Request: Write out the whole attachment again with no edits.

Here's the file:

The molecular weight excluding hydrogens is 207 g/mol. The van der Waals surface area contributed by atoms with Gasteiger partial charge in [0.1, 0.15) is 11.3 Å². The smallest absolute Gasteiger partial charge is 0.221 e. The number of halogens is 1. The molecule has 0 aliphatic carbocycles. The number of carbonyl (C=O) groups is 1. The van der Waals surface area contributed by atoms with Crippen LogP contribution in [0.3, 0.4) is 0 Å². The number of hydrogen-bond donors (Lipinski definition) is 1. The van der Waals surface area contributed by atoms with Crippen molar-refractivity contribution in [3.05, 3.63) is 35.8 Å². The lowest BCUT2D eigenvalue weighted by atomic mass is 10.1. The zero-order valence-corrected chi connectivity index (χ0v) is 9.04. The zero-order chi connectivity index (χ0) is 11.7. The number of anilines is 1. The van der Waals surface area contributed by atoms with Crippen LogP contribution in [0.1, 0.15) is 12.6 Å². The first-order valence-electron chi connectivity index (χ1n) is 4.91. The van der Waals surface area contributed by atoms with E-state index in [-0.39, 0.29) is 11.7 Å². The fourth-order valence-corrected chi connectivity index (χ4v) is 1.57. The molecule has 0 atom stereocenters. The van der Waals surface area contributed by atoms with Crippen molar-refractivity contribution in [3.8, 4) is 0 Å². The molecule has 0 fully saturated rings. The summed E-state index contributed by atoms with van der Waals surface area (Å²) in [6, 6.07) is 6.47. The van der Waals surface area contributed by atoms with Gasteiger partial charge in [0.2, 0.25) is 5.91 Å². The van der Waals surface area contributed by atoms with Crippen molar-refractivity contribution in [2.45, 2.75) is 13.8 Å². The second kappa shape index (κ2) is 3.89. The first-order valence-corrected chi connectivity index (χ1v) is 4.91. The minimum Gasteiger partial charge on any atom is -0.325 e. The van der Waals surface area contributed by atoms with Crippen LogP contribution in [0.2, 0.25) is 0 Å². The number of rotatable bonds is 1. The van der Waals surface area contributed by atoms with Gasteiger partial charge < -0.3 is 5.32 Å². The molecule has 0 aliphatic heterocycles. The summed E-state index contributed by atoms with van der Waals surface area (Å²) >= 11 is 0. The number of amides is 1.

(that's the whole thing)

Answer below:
The molecular weight excluding hydrogens is 207 g/mol. The van der Waals surface area contributed by atoms with Gasteiger partial charge in [0.1, 0.15) is 11.3 Å². The smallest absolute Gasteiger partial charge is 0.221 e. The number of halogens is 1. The molecule has 0 aliphatic carbocycles. The number of carbonyl (C=O) groups is 1. The van der Waals surface area contributed by atoms with Crippen LogP contribution in [0.3, 0.4) is 0 Å². The number of hydrogen-bond donors (Lipinski definition) is 1. The van der Waals surface area contributed by atoms with Crippen molar-refractivity contribution in [3.05, 3.63) is 35.8 Å². The lowest BCUT2D eigenvalue weighted by atomic mass is 10.1. The zero-order valence-corrected chi connectivity index (χ0v) is 9.04. The zero-order chi connectivity index (χ0) is 11.7. The number of anilines is 1. The van der Waals surface area contributed by atoms with Crippen LogP contribution in [0.1, 0.15) is 12.6 Å². The first-order valence-electron chi connectivity index (χ1n) is 4.91. The van der Waals surface area contributed by atoms with E-state index in [-0.39, 0.29) is 11.7 Å². The fourth-order valence-corrected chi connectivity index (χ4v) is 1.57. The molecule has 0 atom stereocenters. The van der Waals surface area contributed by atoms with Crippen molar-refractivity contribution in [3.8, 4) is 0 Å². The molecule has 0 fully saturated rings. The summed E-state index contributed by atoms with van der Waals surface area (Å²) in [6, 6.07) is 6.47. The van der Waals surface area contributed by atoms with Gasteiger partial charge in [0.2, 0.25) is 5.91 Å². The van der Waals surface area contributed by atoms with Crippen molar-refractivity contribution in [2.45, 2.75) is 13.8 Å². The second kappa shape index (κ2) is 3.89. The first-order valence-corrected chi connectivity index (χ1v) is 4.91. The minimum Gasteiger partial charge on any atom is -0.325 e. The van der Waals surface area contributed by atoms with Crippen LogP contribution in [0.2, 0.25) is 0 Å². The number of rotatable bonds is 1. The van der Waals surface area contributed by atoms with Gasteiger partial charge < -0.3 is 5.32 Å². The molecule has 0 aliphatic heterocycles. The summed E-state index contributed by atoms with van der Waals surface area (Å²) >= 11 is 0. The number of amides is 1.